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  19. Yep, growing up in a Mennonite community in Belize, we had these pretty much every new year as well. Now not every year since we try not to have too much deep fried stuff. Yummy!!

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  20. I am amazed at how everyone uses yeast for this recipe. I packed my mennonite cookbook and was surfing to find a recipe. I had a recipe that was absolutely simple and easy and took all of 5 min. It was made only with baking powder. When I unpack in 3-6 months I will send it too you. They look the same. They are light and taste so good. Love your blog by the way. Glad I was surfing since I ran into your site. Thanks.

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  21. My mother would always make these at new years. As a teenager I would go to Saskatchewan for young peoples meetings with our church, it was a 10 hour drive. We would arrive home at around 2am sitting on the counter would always be these! Thanks for the memory!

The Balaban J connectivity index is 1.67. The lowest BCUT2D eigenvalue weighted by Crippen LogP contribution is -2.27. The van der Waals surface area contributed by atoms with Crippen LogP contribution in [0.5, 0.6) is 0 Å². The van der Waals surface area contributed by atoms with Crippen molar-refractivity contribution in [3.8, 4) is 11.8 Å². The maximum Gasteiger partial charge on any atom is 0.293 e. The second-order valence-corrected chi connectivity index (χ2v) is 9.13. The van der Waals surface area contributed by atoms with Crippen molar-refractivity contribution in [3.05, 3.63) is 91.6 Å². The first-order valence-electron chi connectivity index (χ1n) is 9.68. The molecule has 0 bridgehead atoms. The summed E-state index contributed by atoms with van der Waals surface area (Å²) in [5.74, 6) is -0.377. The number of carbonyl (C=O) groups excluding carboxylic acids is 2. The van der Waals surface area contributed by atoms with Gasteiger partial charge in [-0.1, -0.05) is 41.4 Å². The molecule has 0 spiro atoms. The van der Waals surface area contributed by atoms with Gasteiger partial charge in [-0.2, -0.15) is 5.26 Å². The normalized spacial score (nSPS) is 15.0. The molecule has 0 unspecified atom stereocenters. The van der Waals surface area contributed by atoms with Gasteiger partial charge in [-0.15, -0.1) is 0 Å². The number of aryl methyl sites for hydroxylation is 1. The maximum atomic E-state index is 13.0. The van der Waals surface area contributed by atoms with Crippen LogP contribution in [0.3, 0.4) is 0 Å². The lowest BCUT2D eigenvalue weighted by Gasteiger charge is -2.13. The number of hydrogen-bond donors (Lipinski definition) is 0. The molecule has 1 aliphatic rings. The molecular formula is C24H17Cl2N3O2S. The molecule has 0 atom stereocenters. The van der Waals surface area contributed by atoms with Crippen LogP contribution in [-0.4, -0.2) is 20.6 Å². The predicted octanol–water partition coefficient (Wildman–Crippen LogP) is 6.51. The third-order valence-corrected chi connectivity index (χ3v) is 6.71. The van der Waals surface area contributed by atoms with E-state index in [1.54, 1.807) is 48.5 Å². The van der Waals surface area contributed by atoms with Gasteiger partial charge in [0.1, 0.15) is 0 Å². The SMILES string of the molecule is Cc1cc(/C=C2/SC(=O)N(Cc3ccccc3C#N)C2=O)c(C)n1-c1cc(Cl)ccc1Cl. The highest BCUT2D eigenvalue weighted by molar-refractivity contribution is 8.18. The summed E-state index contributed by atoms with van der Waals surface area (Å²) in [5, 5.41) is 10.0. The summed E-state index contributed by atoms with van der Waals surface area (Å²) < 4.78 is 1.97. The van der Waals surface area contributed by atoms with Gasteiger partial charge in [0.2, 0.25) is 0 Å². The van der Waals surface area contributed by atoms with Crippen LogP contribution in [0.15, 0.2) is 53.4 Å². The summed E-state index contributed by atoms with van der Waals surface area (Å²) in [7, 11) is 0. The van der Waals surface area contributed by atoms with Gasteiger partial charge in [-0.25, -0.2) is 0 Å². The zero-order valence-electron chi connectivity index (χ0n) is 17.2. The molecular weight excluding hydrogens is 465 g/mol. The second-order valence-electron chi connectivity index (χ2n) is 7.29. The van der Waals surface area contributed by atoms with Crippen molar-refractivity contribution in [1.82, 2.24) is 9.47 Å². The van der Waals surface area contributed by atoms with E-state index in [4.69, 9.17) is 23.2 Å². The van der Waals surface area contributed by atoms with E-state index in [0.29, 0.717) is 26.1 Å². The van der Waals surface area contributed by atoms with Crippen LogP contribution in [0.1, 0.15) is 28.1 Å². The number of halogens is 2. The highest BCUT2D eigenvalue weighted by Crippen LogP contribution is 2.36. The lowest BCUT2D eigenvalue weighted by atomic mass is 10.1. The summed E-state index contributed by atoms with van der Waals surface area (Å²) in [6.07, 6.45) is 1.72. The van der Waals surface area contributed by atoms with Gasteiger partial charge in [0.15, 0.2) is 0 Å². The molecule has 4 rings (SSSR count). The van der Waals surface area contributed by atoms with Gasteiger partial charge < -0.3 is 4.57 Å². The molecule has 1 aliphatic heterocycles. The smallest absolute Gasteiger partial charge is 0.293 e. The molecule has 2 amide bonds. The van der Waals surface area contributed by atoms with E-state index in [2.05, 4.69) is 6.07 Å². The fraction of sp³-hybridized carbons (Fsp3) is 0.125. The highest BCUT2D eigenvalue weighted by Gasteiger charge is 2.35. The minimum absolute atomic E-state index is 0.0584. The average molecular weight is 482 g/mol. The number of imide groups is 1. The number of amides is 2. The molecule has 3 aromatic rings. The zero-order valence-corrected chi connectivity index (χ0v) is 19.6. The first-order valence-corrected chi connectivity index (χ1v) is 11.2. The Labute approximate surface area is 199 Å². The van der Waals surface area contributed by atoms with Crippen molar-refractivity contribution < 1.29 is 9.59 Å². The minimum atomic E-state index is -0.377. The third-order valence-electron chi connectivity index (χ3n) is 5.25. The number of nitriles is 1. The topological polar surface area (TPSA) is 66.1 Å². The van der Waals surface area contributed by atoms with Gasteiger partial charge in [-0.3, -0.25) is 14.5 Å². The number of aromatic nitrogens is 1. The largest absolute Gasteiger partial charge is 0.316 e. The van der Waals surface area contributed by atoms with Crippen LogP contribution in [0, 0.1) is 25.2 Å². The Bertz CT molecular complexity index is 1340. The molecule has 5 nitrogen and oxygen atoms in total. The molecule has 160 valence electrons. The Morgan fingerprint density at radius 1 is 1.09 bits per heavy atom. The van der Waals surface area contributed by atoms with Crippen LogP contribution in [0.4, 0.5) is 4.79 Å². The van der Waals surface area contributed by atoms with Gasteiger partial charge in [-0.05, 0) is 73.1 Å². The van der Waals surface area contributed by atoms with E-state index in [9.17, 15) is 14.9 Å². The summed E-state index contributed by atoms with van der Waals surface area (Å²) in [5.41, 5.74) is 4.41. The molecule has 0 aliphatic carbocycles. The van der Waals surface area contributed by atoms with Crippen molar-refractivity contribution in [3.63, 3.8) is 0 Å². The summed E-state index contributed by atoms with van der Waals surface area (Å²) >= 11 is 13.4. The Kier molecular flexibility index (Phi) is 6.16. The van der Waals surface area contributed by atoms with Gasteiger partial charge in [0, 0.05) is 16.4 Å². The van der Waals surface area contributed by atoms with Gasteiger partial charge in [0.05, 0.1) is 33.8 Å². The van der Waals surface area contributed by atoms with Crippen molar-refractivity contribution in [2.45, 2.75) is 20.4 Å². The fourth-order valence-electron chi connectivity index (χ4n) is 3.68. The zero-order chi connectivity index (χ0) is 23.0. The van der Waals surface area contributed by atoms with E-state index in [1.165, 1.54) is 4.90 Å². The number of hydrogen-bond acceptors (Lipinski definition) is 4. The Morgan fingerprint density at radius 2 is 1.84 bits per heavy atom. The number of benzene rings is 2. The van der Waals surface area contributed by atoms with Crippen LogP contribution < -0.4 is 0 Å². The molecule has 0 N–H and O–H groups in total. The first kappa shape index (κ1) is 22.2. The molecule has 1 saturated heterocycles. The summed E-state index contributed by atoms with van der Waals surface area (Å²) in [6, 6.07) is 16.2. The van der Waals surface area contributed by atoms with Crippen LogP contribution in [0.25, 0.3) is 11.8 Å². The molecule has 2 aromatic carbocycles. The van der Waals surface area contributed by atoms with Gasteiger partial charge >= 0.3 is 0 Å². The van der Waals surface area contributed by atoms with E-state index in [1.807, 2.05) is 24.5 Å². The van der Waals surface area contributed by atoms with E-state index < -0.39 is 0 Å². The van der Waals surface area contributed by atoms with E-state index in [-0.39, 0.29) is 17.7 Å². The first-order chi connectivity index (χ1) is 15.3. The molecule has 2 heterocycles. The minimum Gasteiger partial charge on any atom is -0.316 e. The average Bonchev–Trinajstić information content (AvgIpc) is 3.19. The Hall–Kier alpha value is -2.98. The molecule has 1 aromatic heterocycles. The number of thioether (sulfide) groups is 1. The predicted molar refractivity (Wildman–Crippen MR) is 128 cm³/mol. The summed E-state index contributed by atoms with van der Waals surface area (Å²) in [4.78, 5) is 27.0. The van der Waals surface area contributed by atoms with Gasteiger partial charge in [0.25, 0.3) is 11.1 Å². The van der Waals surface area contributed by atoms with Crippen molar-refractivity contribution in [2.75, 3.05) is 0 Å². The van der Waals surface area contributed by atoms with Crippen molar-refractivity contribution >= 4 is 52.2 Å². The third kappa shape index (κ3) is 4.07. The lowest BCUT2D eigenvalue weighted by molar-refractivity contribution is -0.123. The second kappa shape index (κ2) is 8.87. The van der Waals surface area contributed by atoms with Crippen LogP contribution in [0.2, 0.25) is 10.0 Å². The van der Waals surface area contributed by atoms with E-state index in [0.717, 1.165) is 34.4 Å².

Now I want them....and that's not a good idea in the middle of a heat wave, lol.

    Ps my maiden name was Klassen and I'm the youngest of ten children
    May jane

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  22. This recipe is almost like my mom's. We shake them in icing sugar. Wish i could pin this recipe. Happy new years:)

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    Replies
    1. Hi Diane, You can pin it. As soon as your cursor runs over the photo the pin button will come up. Enjoy!

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    2. Hey Diane ,was looking for this recipe to make tomorrow
      Happy New Year to you!!

      Faith